Just checked again, and it's actually JUST THIS THREAD that's too wide for the screen and requires slide bar. Weird.


Offline Frank

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Who actually made this paperweight? Ysart? Murano? Another?
« Reply #5 on: September 17, 2006, 12:04:51 PM »
It is those long eBay links, changed as above... quickest way to get short links is click on Bid History then click on Return to Description, your browser mow has a nice short URL  :)
Frank A.
Please help preserve glass web-sites for posterity by donating to The Glass Study Association a non-profit organisation.
Scotland's Glass - Ysart Glass
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Offline Frank

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Who actually made this paperweight? Ysart? Murano? Another?
« Reply #6 on: September 17, 2006, 12:10:01 PM »
Unfortunately Scottish museums are not to hot on glass. Perth has a reasonable collection but mostly in reserve so make an appointment before going. Glasgow's Kelvingrove... again mostly in reserve. Ditto Edinburgh. No doubt the real gems are all buried away.  Up until 1990 Edinburgh museum did not even know glass was made outside of Glasgow and Edinburgh and had nothing from Perth, even in reserve. Perth only had a handful then but bought a fair amount from me and other sources in the 90's. Probably, the best collection will be found at Kelvingrove in Glasgow.
Frank A.
Please help preserve glass web-sites for posterity by donating to The Glass Study Association a non-profit organisation.
Scotland's Glass - Ysart Glass
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Offline wrightoutlook

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time for a change
« Reply #7 on: September 17, 2006, 12:41:01 PM »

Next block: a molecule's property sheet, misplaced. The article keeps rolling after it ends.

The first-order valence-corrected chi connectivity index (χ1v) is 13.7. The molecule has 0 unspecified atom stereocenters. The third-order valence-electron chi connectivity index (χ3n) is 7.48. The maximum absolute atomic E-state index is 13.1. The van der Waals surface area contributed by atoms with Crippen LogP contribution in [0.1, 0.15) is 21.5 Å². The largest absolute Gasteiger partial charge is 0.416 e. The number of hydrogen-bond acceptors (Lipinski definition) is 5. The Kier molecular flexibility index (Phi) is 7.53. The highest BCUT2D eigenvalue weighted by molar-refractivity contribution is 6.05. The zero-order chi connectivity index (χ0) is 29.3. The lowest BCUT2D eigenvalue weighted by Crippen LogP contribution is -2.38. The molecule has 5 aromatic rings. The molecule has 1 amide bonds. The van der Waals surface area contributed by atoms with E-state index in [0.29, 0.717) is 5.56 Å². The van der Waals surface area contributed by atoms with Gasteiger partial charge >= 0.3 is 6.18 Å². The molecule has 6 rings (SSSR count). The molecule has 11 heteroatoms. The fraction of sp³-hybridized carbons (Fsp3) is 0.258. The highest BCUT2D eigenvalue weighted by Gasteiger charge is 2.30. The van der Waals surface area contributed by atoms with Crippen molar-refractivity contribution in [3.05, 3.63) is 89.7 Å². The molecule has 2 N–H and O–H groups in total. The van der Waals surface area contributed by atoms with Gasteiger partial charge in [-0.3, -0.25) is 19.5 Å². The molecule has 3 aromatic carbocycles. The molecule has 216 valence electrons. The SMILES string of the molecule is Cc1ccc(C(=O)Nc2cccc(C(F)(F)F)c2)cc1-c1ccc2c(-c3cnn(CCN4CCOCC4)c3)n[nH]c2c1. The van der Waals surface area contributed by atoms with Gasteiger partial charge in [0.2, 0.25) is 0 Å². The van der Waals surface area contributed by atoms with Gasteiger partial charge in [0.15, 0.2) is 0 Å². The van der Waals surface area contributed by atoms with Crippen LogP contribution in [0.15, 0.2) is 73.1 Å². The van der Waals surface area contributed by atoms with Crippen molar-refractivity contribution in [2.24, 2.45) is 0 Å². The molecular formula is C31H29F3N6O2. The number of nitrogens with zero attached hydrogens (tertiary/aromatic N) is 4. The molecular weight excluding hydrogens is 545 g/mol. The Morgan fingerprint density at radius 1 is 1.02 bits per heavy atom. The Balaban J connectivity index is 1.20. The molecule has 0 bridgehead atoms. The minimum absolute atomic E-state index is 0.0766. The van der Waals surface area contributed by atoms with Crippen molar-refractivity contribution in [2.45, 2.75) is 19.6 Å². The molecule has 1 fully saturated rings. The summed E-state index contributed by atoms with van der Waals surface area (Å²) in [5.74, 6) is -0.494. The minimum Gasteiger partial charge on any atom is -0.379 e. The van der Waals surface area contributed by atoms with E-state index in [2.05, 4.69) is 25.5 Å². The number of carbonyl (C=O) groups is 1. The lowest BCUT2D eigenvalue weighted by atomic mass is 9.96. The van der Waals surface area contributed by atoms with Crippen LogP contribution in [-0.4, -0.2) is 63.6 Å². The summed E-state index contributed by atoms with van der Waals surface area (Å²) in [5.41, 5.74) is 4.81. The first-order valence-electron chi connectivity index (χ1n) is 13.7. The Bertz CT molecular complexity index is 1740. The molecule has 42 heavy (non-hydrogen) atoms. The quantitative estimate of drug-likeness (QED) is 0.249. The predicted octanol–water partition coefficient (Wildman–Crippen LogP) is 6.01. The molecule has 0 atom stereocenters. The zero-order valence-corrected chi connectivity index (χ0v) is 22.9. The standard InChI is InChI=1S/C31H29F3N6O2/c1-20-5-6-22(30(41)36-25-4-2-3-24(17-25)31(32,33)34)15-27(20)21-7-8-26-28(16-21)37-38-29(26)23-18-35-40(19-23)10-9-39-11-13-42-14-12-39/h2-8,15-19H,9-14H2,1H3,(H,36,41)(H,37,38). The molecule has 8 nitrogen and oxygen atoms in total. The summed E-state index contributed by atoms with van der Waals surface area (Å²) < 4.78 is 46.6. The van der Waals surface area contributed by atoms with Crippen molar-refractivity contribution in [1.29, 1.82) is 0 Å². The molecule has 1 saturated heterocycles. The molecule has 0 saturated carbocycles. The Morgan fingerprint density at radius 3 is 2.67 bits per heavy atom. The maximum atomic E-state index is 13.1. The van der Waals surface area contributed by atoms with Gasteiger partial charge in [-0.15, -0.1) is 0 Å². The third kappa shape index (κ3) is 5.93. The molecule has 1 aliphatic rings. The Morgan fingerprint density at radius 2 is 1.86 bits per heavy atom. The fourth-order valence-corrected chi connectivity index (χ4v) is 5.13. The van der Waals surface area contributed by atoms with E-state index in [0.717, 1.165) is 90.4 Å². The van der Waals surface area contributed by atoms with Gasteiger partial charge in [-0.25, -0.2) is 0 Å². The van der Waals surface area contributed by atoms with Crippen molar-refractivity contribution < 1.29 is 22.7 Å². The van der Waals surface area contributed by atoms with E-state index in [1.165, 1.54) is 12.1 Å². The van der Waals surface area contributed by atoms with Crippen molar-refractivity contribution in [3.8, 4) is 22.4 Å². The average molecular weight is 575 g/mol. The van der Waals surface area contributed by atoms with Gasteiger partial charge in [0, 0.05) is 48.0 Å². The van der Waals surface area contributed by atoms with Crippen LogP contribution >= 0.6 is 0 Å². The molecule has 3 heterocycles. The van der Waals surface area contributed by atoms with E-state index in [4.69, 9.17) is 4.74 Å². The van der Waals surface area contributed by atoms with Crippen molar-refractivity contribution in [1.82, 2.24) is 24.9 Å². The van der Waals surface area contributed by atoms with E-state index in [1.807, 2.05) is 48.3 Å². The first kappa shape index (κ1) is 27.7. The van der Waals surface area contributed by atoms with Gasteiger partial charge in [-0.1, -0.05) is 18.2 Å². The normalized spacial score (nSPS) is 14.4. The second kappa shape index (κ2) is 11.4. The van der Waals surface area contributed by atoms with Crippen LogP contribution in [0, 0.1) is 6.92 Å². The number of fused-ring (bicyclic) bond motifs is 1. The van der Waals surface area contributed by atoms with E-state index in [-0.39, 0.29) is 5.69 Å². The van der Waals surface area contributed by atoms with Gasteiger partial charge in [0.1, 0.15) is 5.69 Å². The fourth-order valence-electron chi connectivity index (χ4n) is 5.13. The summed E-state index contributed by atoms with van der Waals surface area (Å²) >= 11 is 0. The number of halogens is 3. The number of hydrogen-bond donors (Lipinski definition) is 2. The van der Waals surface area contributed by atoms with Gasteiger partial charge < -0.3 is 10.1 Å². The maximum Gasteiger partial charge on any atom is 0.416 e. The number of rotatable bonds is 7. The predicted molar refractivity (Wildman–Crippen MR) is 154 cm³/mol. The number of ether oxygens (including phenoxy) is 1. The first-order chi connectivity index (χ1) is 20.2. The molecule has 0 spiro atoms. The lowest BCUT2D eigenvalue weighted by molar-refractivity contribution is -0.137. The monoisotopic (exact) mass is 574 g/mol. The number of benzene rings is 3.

Thanks for the tech explanation Frank. Makes sense and now the window is perfect.

Regarding glass exhibits in Scotland, it might be time for Scottish glassmakers to rebel or start their own museum. Call their leader Glassheart.


Offline Frank

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Who actually made this paperweight? Ysart? Murano? Another?
« Reply #8 on: September 17, 2006, 01:07:16 PM »
Unfortunately they need to turn over new pieces all the time in order to keep the kilns burning. That Scottish glass is heading towards being a museum subject in a land of glass ignorant museums is merely unfortunate.
Frank A.
Please help preserve glass web-sites for posterity by donating to The Glass Study Association a non-profit organisation.
Scotland's Glass - Ysart Glass
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Offline KevinH

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Who actually made this paperweight? Ysart? Murano? Another?
« Reply #9 on: September 18, 2006, 12:27:11 PM »
I have been off-line for a few days so have not have seen this until now.

I believe the the weight is a genuine Paul Ysart, but is, unusually, a little "wobbly" in parts of the pattern. Also, from the side view image, it appears that the dome has some wreathing - which is also unusual, particularly if the weight is from the Caithness years.

That may be why certain bidders kept their max bids low.
KevinH